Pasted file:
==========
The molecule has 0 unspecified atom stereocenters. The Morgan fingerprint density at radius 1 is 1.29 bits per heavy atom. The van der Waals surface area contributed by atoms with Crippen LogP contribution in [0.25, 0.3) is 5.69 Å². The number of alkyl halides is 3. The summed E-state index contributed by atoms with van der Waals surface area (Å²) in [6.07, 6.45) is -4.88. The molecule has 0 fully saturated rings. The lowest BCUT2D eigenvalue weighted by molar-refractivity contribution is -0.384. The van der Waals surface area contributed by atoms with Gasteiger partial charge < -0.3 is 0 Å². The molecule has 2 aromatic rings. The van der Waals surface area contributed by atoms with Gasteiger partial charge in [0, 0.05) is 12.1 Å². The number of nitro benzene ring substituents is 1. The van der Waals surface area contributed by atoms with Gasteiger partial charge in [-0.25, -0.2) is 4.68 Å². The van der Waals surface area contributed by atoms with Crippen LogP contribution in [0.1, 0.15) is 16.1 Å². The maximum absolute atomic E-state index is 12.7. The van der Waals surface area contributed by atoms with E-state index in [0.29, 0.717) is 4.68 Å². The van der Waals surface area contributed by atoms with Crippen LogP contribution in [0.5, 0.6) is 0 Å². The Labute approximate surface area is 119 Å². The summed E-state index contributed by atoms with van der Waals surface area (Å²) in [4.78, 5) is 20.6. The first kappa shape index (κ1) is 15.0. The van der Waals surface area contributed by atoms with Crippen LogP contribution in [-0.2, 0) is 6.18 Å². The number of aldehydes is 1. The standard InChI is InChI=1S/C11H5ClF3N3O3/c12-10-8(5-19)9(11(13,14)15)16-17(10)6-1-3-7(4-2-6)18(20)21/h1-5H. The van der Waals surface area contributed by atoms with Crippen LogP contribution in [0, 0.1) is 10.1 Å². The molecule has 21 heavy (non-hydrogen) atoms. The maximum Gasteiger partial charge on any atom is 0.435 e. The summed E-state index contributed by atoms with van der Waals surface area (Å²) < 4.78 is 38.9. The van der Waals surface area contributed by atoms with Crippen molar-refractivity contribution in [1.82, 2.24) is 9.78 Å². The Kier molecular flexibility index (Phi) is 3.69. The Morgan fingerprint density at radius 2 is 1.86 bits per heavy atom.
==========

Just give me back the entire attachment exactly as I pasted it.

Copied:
The molecule has 0 unspecified atom stereocenters. The Morgan fingerprint density at radius 1 is 1.29 bits per heavy atom. The van der Waals surface area contributed by atoms with Crippen LogP contribution in [0.25, 0.3) is 5.69 Å². The number of alkyl halides is 3. The summed E-state index contributed by atoms with van der Waals surface area (Å²) in [6.07, 6.45) is -4.88. The molecule has 0 fully saturated rings. The lowest BCUT2D eigenvalue weighted by molar-refractivity contribution is -0.384. The van der Waals surface area contributed by atoms with Gasteiger partial charge < -0.3 is 0 Å². The molecule has 2 aromatic rings. The van der Waals surface area contributed by atoms with Gasteiger partial charge in [0, 0.05) is 12.1 Å². The number of nitro benzene ring substituents is 1. The van der Waals surface area contributed by atoms with Gasteiger partial charge in [-0.25, -0.2) is 4.68 Å². The van der Waals surface area contributed by atoms with Crippen LogP contribution in [0.1, 0.15) is 16.1 Å². The maximum absolute atomic E-state index is 12.7. The van der Waals surface area contributed by atoms with E-state index in [0.29, 0.717) is 4.68 Å². The van der Waals surface area contributed by atoms with Crippen LogP contribution in [0.5, 0.6) is 0 Å². The Labute approximate surface area is 119 Å². The summed E-state index contributed by atoms with van der Waals surface area (Å²) in [4.78, 5) is 20.6. The first kappa shape index (κ1) is 15.0. The van der Waals surface area contributed by atoms with Crippen LogP contribution in [-0.2, 0) is 6.18 Å². The number of aldehydes is 1. The standard InChI is InChI=1S/C11H5ClF3N3O3/c12-10-8(5-19)9(11(13,14)15)16-17(10)6-1-3-7(4-2-6)18(20)21/h1-5H. The van der Waals surface area contributed by atoms with Crippen LogP contribution in [0, 0.1) is 10.1 Å². The molecule has 21 heavy (non-hydrogen) atoms. The maximum Gasteiger partial charge on any atom is 0.435 e. The summed E-state index contributed by atoms with van der Waals surface area (Å²) < 4.78 is 38.9. The van der Waals surface area contributed by atoms with Crippen molar-refractivity contribution in [1.82, 2.24) is 9.78 Å². The Kier molecular flexibility index (Phi) is 3.69. The Morgan fingerprint density at radius 2 is 1.86 bits per heavy atom.